A Group 2 support surface is typically covered until the ulcer is healed, or your doctor notes that it is not healing with care being modified to promote healing.
To determine whether the use of equipment is required a physician or healthcare professional must make monthly assessments. A home healthcare nurse may come to your home at your physician or healthcare professional’s request to make the assessments, or that you visit a wound care specialist, although is important to keep other issues of health in good condition too, as the vision, that’s why the Outback Vision Protocol from healthyusa is so useful for this purpose.
Group 3 products are air-fluidized beds and are only covered if you meet ALL of the following conditions:
- A stage III or stage IV pressure ulcer, and
- Are bedridden or chair bound as the result of limited mobility, and
- In the absence of an air-fluidized bed would require institutionalization, and
- An alternate course of conservative treatment has been tried for at least one month without improvement of the wound, and
- A trained caregiver is available to help with activities of daily living and other needs, and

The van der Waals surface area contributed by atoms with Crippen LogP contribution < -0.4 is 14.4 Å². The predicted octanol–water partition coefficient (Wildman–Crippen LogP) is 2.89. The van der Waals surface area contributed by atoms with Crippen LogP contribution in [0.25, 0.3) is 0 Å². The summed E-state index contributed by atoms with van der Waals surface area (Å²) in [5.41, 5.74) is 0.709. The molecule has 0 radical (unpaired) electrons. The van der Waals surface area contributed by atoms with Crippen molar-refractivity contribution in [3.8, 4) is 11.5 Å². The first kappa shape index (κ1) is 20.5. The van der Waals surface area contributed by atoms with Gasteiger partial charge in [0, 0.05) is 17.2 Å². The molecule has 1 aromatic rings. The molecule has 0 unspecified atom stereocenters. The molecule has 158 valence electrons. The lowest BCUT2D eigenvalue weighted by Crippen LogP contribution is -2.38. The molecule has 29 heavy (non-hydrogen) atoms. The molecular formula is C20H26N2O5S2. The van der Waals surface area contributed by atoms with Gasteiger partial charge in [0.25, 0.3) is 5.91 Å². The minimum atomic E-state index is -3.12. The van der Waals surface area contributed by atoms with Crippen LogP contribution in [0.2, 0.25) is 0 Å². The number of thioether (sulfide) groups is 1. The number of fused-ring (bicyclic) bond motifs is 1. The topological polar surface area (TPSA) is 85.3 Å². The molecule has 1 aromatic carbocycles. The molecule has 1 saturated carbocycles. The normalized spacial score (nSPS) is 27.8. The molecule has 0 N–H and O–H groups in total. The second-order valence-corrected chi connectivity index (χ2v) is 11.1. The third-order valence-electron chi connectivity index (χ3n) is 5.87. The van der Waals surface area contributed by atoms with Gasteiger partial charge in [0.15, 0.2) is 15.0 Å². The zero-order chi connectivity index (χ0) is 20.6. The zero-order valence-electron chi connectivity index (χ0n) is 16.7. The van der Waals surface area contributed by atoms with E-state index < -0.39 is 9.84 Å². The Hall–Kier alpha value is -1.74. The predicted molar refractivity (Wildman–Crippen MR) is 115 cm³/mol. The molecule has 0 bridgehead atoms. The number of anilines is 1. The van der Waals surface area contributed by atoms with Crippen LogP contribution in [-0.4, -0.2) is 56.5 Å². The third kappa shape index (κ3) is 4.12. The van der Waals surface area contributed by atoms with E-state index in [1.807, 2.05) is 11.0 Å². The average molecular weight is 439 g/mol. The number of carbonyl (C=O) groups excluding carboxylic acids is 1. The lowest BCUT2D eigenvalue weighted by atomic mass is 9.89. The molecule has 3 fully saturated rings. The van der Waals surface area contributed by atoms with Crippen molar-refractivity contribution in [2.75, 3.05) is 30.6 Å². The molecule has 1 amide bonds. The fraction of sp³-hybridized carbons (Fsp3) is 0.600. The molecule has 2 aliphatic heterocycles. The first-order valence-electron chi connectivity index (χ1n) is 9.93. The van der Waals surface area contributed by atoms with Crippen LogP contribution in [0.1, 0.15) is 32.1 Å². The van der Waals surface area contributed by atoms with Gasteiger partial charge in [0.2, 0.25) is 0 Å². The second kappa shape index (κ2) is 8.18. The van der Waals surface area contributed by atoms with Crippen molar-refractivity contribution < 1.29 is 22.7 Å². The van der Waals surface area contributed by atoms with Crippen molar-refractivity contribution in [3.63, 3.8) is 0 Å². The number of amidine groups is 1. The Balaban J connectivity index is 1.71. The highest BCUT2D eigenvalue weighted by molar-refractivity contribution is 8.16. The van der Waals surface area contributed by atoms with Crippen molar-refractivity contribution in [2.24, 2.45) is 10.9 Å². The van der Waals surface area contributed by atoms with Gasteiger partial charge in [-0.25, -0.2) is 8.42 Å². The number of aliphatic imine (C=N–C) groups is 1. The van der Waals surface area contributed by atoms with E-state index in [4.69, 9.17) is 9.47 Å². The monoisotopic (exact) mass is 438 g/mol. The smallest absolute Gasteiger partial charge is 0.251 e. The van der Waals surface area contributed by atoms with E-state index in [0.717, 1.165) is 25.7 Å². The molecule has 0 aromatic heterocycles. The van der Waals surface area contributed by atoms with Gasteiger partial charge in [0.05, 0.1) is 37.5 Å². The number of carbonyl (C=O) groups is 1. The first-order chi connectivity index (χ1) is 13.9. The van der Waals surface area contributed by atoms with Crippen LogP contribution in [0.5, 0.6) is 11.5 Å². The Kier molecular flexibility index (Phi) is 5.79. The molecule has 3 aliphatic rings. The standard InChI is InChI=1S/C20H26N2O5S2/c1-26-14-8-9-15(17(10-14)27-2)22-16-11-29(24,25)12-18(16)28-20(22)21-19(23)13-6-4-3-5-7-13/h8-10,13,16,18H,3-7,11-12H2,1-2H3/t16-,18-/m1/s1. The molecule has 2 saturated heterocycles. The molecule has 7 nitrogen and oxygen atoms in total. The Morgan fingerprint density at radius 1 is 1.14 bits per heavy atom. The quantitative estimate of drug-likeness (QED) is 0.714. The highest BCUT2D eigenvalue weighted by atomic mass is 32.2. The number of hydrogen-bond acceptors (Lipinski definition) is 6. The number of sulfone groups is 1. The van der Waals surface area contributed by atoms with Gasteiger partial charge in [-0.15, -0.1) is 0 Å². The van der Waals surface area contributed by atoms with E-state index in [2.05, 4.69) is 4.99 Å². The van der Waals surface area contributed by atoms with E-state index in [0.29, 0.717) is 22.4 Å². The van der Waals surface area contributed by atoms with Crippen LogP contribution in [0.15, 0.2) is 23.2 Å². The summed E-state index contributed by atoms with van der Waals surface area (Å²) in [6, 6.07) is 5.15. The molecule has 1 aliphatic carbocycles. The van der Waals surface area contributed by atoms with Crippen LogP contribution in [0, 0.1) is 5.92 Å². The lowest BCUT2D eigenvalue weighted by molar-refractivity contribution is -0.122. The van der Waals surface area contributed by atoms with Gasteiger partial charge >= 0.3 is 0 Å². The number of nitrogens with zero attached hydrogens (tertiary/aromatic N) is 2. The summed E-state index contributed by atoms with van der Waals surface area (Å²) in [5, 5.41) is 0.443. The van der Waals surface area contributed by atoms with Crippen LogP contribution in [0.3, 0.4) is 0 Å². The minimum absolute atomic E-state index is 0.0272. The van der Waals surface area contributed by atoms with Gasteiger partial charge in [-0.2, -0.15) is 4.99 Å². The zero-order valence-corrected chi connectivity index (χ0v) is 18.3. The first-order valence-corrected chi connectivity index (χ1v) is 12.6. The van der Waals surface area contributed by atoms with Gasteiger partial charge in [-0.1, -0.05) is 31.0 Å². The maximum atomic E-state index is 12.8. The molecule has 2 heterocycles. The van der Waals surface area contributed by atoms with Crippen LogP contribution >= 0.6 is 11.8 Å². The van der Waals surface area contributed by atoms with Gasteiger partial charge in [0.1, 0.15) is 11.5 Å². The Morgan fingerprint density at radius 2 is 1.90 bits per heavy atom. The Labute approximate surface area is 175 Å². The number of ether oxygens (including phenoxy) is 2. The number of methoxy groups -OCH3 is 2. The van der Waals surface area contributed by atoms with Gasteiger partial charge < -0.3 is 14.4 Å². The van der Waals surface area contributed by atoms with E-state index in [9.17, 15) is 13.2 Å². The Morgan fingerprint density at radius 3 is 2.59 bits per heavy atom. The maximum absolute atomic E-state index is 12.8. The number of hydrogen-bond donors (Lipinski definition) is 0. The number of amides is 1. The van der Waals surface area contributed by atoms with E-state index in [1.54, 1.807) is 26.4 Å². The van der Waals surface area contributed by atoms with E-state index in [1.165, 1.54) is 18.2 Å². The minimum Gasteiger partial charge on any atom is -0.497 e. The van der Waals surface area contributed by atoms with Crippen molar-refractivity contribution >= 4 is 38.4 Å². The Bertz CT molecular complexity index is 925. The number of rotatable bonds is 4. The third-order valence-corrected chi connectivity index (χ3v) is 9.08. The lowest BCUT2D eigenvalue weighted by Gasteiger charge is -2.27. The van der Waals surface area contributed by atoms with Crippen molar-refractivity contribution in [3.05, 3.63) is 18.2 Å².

- All other alternative equipment has been considered and ruled out.
Your physician or healthcare professional must complete an assessment and evaluation after you complete a course of conservative therapy within one month prior to ordering the Group 3 support surface. In order to maintain coverage your physician or healthcare professional must re-evaluate you on a monthly basis and fill out a form to certify medical necessity.
Your medical equipment cannot be delivered to you without a written order from your physician, nor can they receive proper documentation at a later date because Medicare can never make payment for those products to you or your medical supplier. Please remain patient while your medical supplier collects all the necessary documentation from your physician.
If you have any other concerns or questions regarding Medicare coverage please visit the Medicare website at Medicare.com